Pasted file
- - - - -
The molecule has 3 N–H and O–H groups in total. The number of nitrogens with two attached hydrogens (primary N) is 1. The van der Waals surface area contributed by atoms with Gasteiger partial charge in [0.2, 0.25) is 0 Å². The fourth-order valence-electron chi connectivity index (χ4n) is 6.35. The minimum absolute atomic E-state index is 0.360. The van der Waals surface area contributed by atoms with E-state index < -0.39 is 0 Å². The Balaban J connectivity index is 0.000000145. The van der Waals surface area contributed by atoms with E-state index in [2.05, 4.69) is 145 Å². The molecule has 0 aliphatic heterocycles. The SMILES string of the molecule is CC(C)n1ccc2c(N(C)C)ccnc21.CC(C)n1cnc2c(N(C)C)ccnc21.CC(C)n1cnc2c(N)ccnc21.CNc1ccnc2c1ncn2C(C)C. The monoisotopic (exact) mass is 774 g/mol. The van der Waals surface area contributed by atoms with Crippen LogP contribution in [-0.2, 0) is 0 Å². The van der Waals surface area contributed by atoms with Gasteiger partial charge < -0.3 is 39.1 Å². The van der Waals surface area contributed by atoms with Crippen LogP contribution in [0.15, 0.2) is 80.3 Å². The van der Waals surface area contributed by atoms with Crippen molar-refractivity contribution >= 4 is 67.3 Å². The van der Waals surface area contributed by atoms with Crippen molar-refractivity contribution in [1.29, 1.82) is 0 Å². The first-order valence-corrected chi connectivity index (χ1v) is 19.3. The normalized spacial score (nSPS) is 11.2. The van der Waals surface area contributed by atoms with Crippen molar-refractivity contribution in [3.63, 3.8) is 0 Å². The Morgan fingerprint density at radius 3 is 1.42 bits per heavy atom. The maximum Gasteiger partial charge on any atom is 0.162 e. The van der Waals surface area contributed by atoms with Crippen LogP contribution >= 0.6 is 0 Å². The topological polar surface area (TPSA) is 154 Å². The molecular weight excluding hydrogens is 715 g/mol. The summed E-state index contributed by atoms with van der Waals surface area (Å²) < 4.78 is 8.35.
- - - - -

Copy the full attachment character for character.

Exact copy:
The molecule has 3 N–H and O–H groups in total. The number of nitrogens with two attached hydrogens (primary N) is 1. The van der Waals surface area contributed by atoms with Gasteiger partial charge in [0.2, 0.25) is 0 Å². The fourth-order valence-electron chi connectivity index (χ4n) is 6.35. The minimum absolute atomic E-state index is 0.360. The van der Waals surface area contributed by atoms with E-state index < -0.39 is 0 Å². The Balaban J connectivity index is 0.000000145. The van der Waals surface area contributed by atoms with E-state index in [2.05, 4.69) is 145 Å². The molecule has 0 aliphatic heterocycles. The SMILES string of the molecule is CC(C)n1ccc2c(N(C)C)ccnc21.CC(C)n1cnc2c(N(C)C)ccnc21.CC(C)n1cnc2c(N)ccnc21.CNc1ccnc2c1ncn2C(C)C. The monoisotopic (exact) mass is 774 g/mol. The van der Waals surface area contributed by atoms with Crippen LogP contribution in [-0.2, 0) is 0 Å². The van der Waals surface area contributed by atoms with Gasteiger partial charge < -0.3 is 39.1 Å². The van der Waals surface area contributed by atoms with Crippen LogP contribution in [0.15, 0.2) is 80.3 Å². The van der Waals surface area contributed by atoms with Crippen molar-refractivity contribution >= 4 is 67.3 Å². The van der Waals surface area contributed by atoms with Crippen molar-refractivity contribution in [1.29, 1.82) is 0 Å². The first-order valence-corrected chi connectivity index (χ1v) is 19.3. The normalized spacial score (nSPS) is 11.2. The van der Waals surface area contributed by atoms with Crippen molar-refractivity contribution in [3.63, 3.8) is 0 Å². The Morgan fingerprint density at radius 3 is 1.42 bits per heavy atom. The maximum Gasteiger partial charge on any atom is 0.162 e. The van der Waals surface area contributed by atoms with Crippen LogP contribution >= 0.6 is 0 Å². The topological polar surface area (TPSA) is 154 Å². The molecular weight excluding hydrogens is 715 g/mol. The summed E-state index contributed by atoms with van der Waals surface area (Å²) < 4.78 is 8.35.